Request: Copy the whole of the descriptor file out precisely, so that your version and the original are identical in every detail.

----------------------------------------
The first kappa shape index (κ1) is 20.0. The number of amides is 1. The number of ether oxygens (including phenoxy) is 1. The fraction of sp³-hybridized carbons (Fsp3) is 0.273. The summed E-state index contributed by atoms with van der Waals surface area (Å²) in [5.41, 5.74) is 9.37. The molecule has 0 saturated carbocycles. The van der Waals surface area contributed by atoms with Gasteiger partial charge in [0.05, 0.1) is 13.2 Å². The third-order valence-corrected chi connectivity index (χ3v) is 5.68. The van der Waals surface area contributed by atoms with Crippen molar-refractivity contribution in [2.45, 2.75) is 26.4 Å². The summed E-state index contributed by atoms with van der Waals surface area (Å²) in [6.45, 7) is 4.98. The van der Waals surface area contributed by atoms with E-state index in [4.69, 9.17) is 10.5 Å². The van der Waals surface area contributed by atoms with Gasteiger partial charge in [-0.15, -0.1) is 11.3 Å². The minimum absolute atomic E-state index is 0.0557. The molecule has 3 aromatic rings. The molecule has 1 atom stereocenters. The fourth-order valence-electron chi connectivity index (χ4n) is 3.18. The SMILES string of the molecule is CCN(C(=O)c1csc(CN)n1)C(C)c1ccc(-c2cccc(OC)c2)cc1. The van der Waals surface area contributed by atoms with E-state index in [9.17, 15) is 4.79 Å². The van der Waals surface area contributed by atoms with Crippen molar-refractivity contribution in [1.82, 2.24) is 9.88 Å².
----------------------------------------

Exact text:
The first kappa shape index (κ1) is 20.0. The number of amides is 1. The number of ether oxygens (including phenoxy) is 1. The fraction of sp³-hybridized carbons (Fsp3) is 0.273. The summed E-state index contributed by atoms with van der Waals surface area (Å²) in [5.41, 5.74) is 9.37. The molecule has 0 saturated carbocycles. The van der Waals surface area contributed by atoms with Gasteiger partial charge in [0.05, 0.1) is 13.2 Å². The third-order valence-corrected chi connectivity index (χ3v) is 5.68. The van der Waals surface area contributed by atoms with Crippen molar-refractivity contribution in [2.45, 2.75) is 26.4 Å². The summed E-state index contributed by atoms with van der Waals surface area (Å²) in [6.45, 7) is 4.98. The van der Waals surface area contributed by atoms with E-state index in [4.69, 9.17) is 10.5 Å². The van der Waals surface area contributed by atoms with Gasteiger partial charge in [-0.15, -0.1) is 11.3 Å². The minimum absolute atomic E-state index is 0.0557. The molecule has 3 aromatic rings. The molecule has 1 atom stereocenters. The fourth-order valence-electron chi connectivity index (χ4n) is 3.18. The SMILES string of the molecule is CCN(C(=O)c1csc(CN)n1)C(C)c1ccc(-c2cccc(OC)c2)cc1. The van der Waals surface area contributed by atoms with E-state index in [9.17, 15) is 4.79 Å². The van der Waals surface area contributed by atoms with Crippen molar-refractivity contribution in [1.82, 2.24) is 9.88 Å².